Item description for Dark the Night, Wild the Sea by Phillip Brown...
Without warning, Jamie Stuart's life and work begin to crumble. Ordered by his boss to rehabilitate himself or else, he journeys to Erinsay, an island in the Hebrides. It is there, through the love of Moragh McPherson, he finds redemption. When her love is taken from him, Jamie goes on a quest to recover it.
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Studio: Westminster John Knox Press
Est. Packaging Dimensions: Length: 8" Width: 5" Height: 0.41" Weight: 0.43 lbs.
Release Date Jul 14, 2006
Publisher Westminster John Knox Press
ISBN 0664231721 ISBN13 9780664231729
Availability 54 units. Availability accurate as of Jan 21, 2017 11:36.
Usually ships within one to two business days from La Vergne, TN.
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More About Phillip Brown
Patricia began quilting in 1978, very reluctantly! A friend kept after her to go with her to quilting lessons and Patricia finally gave in. From the first lesson, she found she couldn t get enough! Patricia made samplers, Amish-style quilts, and traditional quilts. When her last son left home, Patricia found herself in a quilt shop surrounded by batik fabric and fell in love with quilting all over again. Batiks opened up a new world to Patricia.
Phillip Brown was born in 1921 and has an academic affiliation as follows - Grinnell College.
Phillip Brown has published or released items in the following series...
Reviews - What do customers think about Dark the Night, Wild the Sea?
Sweet, but Overly Sentimental Jul 23, 2001
This little book (generously type-set to make 167 pages) is set for the most part on the Hebridean island of "Erinsay" (not to be confused with the real island of Eriskay). Its hero is Jamie Stuart, a greedy, selfish yuppie at the outset of the book, who travels to Erinsay, miraculously goes back in time, and has a complete change of heart when he falls in love with a woman in the past. The protagonist's transformation is not believable, and the reader has too hard a time forgiving him for his earlier despicable behavior. Ultimately, when he commits his final selfless act, the reader is left feeling grateful but, unfortunately, not really saddened. Also, as a lover of the Hebrides myself (the reason I read the book in the first place) I was disappointed by how the author belittles the people who live there by characterizing them as quaint, superstitious souls--a stereotype that is sadly lacking in truth.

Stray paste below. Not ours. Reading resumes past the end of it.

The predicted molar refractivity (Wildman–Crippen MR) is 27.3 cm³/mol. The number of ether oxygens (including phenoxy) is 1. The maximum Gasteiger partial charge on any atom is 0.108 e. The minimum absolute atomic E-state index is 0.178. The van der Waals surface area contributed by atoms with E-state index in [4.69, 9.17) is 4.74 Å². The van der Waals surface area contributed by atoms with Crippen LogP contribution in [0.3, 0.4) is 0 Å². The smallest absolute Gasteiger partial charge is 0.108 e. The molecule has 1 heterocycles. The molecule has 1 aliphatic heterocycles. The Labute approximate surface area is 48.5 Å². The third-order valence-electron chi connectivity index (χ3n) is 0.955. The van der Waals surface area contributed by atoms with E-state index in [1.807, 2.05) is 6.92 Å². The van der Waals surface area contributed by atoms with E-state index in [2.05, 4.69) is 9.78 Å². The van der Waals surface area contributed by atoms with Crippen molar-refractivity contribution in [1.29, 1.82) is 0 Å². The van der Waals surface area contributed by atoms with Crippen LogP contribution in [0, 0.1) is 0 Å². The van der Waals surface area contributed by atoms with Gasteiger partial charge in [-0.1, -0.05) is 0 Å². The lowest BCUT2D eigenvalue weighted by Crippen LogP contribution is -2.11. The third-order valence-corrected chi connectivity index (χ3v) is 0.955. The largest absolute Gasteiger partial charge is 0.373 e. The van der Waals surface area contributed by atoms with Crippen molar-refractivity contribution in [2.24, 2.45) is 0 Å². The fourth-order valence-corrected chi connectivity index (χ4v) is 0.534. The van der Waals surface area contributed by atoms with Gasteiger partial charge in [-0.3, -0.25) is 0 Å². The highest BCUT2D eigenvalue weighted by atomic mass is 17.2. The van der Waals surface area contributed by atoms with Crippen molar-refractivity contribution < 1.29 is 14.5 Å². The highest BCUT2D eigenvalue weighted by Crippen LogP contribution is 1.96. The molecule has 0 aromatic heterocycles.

A story of love, longing and sacrifice for the sophisticated Aug 19, 1999
The author of my Sunday School texts surprised me with this rich tale. He captures the dialogue of the Hebrides so well I begin visualizing the people. The book begins slowly; then, by two-thirds of the way through, I couldn't put it down. Call it a romance if you want to, but I found it far more expansive in that we're led to ponder awhile after we close the cover for the last time.
Love beyond time Nov 17, 1998
Robert McAfee Brown, one of our greatest theologians, has written his first novel. The book starts in an unrealistic mode, but gets better as Jamie, the main character, travels to the country of Erinsay, and finally to the previous century. This is a story of love, sacrifice, and redemption, not unusual themes for Rev. Brown. The beautiful song the title is taken from is printed on the endcovers of the lovely little book. I recommend it to all who like romance.
A Mysterious Love Story That Lingers in Mind and Heart Nov 9, 1998
We know Robert McAfee Brown for his theological non-fiction rooted in hard realism. Here he lets loose his vivid imagination to transport us to the Hebrides Islands off Scotland's coast where, even in the 90s, rural, islander folk hold to the supernatural as a natural part of life. Though they live by pagan and Christian tales that most educated, urban Americans quickly dismiss, as the story lured me in I found myself suspending disbelief and asking, What is Brown saying to us? The pondering continues. And because to pause before mystery and discern what love requires are basic human tasks, this book is as valuable as it is enjoyable. Beautifully crafted, these 168 pages are story-driven with interesting, well-drawn characters. The author employs just enough description to help you see what the flawed, young architect around whom he builds his story is experiencing, and sprinkles his narration with apt, often poetic metaphors. While the setting, the dated consciousness and Scottish dialogue, and even Brown's adapted writing style (I kept flashing on Cold Mountain), may strike us as foreign, even eerie, the book offers an engaging, easy read. Because I'd love to see this book gain wide readership, I'm tempted to shout: "GRAPHIC SEX AND VIOLENCE!" Alas, Brown spares us these. But as he takes you through surprising, timely twists toward his "inevitable but unpredictable conclusion," he confronts you with profound passion, wonder, suspense, and the sadness of both life and death. Can you tell? I thoroughly enjoyed this novel.